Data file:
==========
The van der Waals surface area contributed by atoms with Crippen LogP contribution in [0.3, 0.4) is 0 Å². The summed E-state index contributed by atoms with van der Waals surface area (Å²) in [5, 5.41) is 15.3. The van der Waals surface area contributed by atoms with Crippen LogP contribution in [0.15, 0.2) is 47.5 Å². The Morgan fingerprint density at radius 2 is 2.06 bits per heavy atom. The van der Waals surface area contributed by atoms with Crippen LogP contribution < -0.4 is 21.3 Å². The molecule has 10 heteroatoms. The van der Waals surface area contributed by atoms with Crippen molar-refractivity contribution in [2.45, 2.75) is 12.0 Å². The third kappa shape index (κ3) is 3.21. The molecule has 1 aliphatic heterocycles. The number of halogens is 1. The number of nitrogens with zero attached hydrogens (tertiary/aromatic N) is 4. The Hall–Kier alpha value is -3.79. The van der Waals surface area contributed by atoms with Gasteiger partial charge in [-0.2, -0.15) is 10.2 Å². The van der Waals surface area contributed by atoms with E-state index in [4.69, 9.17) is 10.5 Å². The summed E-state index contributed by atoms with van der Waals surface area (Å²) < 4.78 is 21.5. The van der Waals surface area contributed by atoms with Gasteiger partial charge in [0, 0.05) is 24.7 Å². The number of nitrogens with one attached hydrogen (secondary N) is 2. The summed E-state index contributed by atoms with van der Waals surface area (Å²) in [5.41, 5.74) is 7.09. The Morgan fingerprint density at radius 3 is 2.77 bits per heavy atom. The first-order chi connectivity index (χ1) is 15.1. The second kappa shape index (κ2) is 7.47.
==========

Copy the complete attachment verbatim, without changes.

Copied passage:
The van der Waals surface area contributed by atoms with Crippen LogP contribution in [0.3, 0.4) is 0 Å². The summed E-state index contributed by atoms with van der Waals surface area (Å²) in [5, 5.41) is 15.3. The van der Waals surface area contributed by atoms with Crippen LogP contribution in [0.15, 0.2) is 47.5 Å². The Morgan fingerprint density at radius 2 is 2.06 bits per heavy atom. The van der Waals surface area contributed by atoms with Crippen LogP contribution < -0.4 is 21.3 Å². The molecule has 10 heteroatoms. The van der Waals surface area contributed by atoms with Crippen molar-refractivity contribution in [2.45, 2.75) is 12.0 Å². The third kappa shape index (κ3) is 3.21. The molecule has 1 aliphatic heterocycles. The number of halogens is 1. The number of nitrogens with zero attached hydrogens (tertiary/aromatic N) is 4. The Hall–Kier alpha value is -3.79. The van der Waals surface area contributed by atoms with Gasteiger partial charge in [-0.2, -0.15) is 10.2 Å². The van der Waals surface area contributed by atoms with E-state index in [4.69, 9.17) is 10.5 Å². The summed E-state index contributed by atoms with van der Waals surface area (Å²) < 4.78 is 21.5. The van der Waals surface area contributed by atoms with Gasteiger partial charge in [0, 0.05) is 24.7 Å². The number of nitrogens with one attached hydrogen (secondary N) is 2. The summed E-state index contributed by atoms with van der Waals surface area (Å²) in [5.41, 5.74) is 7.09. The Morgan fingerprint density at radius 3 is 2.77 bits per heavy atom. The first-order chi connectivity index (χ1) is 15.1. The second kappa shape index (κ2) is 7.47.